1/6/15

Brittle Diabetes Info For The Elderly

 Brittle Diabetes



Brittle diabetes, as we now know it, can be difficult not only for the patients but to the family and health care team. While this condition most frequently occurs in the age group of 15-30 years old, there have been reports of this condition afflicting the elderly.

The new statistics prompted Drs. Susan Benbow of University Clinical Department of Medicine in Liverpool and Geoffrey Gill along with Angela Walsh of Diabetes Center in Liverpool to study the cause and characteristics of brittle diabetes in the elderly. How did they do this?

They sent out questionnaires to all United Kingdom hospital clinics for diabetic adults. They were able to secure reports for 55 patients who met the criteria in the elderly. What are these standards? In order to be included as subjects for this study, first, they have to be 60 years old or over.

Then they have to be on insulin treatment. And last but not least, they have had their lives disrupted by glycemic instability. In addition they must have been admitted to the hospital This hospitalization should have been long and frequent.
The mean age after calculation resulted in 74 years old. The number of cases for females is a high 71%. The investigators classified the brittle diabetes in the elderly into three types:

. mixed instability in 44%
. recurrent ketoacidosis in 29%
. recurrent hypoglycemia in 15%

Are you surprised the above percentages didn't add up to 100%? It's because adequate information was not available in some cases. Among two-thirds (66%) of the subjects, there was not a single cause. Rather the investigators found numerous causes for this diabetes in the elderly,
What did they find as the single cause of this condition? Well, they discovered that the single cause of the condition for 14% is medical disease. The researchers did not pinpoint the medical disease although another research work reported that their cases involved other chronic diseases. Another cause is that only 6% of the subjects were unaware of hypoglycemic episode.

They also found that problems regarding behavior and memory were not common. There were only four cases showing patients deliberately manipulated therapy. Another point is that 84% of the elderly who were suffering from brittle diabetes were living alone.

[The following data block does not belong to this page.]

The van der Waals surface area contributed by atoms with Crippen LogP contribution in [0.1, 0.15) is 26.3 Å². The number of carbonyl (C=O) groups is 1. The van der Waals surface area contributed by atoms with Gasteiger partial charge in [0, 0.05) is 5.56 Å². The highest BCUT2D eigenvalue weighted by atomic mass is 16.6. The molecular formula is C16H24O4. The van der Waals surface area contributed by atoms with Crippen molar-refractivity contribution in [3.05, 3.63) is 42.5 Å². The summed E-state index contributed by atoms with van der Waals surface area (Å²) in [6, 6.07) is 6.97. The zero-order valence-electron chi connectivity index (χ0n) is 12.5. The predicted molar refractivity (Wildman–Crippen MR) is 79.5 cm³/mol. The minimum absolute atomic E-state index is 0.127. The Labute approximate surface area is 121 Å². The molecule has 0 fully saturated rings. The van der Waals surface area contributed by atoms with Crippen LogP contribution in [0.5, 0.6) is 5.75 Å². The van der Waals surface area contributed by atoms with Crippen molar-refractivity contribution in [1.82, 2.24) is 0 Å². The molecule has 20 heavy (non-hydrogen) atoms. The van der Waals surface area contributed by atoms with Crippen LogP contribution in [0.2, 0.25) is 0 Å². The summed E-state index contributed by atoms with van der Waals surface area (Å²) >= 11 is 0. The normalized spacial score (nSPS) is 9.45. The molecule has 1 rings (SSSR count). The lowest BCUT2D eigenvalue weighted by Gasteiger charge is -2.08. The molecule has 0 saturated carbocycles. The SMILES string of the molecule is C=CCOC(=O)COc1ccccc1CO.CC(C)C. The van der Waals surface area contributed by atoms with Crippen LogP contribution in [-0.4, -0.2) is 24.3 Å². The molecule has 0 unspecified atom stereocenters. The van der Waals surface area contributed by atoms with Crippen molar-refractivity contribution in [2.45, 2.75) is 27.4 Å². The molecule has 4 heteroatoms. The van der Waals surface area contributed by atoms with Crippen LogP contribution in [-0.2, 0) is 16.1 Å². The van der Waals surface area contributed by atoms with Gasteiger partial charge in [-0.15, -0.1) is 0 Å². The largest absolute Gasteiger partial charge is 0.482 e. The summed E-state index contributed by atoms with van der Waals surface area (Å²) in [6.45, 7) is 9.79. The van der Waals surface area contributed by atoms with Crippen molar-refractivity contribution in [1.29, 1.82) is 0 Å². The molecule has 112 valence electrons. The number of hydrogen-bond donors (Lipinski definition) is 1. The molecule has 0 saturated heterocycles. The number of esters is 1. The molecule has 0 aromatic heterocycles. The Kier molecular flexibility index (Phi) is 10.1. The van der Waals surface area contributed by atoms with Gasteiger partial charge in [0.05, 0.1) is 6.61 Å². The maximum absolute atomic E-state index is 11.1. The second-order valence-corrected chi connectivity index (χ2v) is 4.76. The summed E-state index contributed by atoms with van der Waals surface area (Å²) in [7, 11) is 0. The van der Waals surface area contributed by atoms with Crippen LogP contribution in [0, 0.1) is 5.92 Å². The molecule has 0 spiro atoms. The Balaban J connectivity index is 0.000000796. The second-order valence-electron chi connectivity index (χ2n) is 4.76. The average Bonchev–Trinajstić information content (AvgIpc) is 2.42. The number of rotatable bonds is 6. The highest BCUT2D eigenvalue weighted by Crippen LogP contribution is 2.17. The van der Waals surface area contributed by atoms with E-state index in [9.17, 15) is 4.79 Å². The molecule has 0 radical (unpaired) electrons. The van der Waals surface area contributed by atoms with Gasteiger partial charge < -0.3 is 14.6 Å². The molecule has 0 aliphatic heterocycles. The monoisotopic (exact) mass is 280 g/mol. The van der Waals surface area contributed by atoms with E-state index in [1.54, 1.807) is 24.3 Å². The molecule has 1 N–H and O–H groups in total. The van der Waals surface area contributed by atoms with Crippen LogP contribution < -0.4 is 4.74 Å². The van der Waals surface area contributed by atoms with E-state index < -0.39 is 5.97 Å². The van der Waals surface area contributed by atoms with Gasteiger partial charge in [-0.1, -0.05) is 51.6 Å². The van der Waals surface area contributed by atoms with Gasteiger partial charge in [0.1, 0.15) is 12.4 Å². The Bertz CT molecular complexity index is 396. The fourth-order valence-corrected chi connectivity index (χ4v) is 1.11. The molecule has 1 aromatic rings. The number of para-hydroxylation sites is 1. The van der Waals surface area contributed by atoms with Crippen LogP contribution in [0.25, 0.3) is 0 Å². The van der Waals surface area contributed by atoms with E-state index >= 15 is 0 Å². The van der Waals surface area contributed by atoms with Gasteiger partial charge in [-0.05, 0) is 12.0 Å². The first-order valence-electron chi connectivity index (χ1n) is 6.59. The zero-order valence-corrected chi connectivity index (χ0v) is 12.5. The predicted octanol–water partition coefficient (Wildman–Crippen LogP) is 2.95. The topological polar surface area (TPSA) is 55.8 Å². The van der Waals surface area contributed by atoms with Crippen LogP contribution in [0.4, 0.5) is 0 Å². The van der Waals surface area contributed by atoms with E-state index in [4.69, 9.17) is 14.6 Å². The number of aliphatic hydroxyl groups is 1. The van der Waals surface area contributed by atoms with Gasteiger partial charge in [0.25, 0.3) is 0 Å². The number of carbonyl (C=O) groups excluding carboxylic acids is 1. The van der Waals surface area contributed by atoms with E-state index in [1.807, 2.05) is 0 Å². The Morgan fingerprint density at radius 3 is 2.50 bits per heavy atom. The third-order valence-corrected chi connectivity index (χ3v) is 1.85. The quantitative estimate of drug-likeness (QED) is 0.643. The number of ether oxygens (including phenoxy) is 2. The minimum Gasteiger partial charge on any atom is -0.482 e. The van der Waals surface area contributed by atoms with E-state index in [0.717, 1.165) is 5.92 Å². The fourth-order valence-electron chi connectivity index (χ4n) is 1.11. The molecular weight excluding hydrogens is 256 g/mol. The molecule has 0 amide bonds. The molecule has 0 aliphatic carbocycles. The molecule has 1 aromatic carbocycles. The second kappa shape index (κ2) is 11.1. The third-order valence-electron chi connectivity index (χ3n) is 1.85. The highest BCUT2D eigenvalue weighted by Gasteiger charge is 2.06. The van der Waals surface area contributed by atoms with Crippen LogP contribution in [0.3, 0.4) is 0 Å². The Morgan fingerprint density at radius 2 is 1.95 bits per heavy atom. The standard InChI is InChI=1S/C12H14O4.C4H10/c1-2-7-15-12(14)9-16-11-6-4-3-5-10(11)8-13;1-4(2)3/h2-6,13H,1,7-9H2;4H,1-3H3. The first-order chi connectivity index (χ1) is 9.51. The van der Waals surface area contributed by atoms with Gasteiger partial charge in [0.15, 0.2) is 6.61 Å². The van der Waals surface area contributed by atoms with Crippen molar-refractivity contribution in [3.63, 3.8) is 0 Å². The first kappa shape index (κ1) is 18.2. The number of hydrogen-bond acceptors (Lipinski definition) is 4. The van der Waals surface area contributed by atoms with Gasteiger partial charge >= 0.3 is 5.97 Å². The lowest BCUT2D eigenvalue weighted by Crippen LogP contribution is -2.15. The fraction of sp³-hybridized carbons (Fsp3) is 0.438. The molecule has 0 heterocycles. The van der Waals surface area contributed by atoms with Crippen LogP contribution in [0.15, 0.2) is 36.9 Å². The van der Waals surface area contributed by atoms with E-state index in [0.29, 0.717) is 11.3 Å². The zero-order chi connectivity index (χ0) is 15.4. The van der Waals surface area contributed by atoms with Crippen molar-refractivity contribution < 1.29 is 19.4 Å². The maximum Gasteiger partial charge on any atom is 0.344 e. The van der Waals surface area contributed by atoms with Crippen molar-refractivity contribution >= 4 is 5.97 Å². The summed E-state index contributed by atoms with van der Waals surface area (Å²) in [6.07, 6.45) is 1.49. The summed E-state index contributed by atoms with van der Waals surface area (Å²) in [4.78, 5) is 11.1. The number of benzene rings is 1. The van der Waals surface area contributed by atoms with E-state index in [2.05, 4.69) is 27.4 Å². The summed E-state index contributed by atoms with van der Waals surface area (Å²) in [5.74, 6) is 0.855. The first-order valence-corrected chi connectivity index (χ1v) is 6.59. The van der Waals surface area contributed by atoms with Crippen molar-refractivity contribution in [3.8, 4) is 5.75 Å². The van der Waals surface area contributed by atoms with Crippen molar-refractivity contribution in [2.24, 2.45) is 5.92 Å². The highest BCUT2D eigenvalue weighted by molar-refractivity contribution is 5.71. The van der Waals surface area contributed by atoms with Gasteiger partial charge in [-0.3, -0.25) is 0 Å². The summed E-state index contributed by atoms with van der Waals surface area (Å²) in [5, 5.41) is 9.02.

Among the four cases of therapy manipulation, the two with recurrent ketoacidosis were judged as seeking attention by leaving out insulin. One had marital troubles and possibly depression. The suspicion was that she would gain personally from her glycemic instability.

The fourth case was considered depressed and calculating. All her hypoglycemic episodes happened in public. But it should be pointed out here that in all these cases there were other factors that may have contributed to the instability, most particularly chronic non-diabetic medical condition.
The main sign of this condition in younger patients is recurrent ketoacidosis but this study seems to indicate that the elderly have different patterns and causes. Now with the older group using more and more insulin therapy, we are bound to see more of the same cases.

The diabetes care team found numerous causes of the condition as indicated above. But more importantly, the survey results show that brittle diabetes in the elderly exists and is a problem that cannot be ignored. It is not only troublesome for the family but for the health care team as well.
For the hospital admission for diabetics, the elderly gives different reasons. The most common is mixed brittleness. Compare this with studies for the younger group with ketoacidosis as the most common reason. As for the female/male ratio, there are more females among the elderly group which is not a surprise. So this ratio is not statistically important.

There is not much published on unstable diabetes in the older population. In Birmingham, UK 25% of those with recurrent episodes were over 59 years old. Griffith and Yudkin found most have mixed brittleness. No clear cause for the instability was noted.
Then in 1981, Gale et al from Nottingham reported that 33% of diabetic patients admitted over a period of 7 years were over 50 years old. It is clear that brittle diabetes in the elderly is here to stay and prevention and management will need a multidisciplinary approach.
Brief Biography: Dr. Guzman worked for the Atlantic Health Corporation and was consultant to St. Joseph's Hospital, Sussex Mental Health Clinic, and St. Stephen Mental Health Clinic for many years. Roger Guzman, M.D. was also Director of Forensic Psychiatry at Centracare for ten years and published numerous articles in the Journal of the American College of Forensic Psychiatry and other medical magazines. For more information, please visit these sites:
Brittle Diabetes
Diabetes Diet

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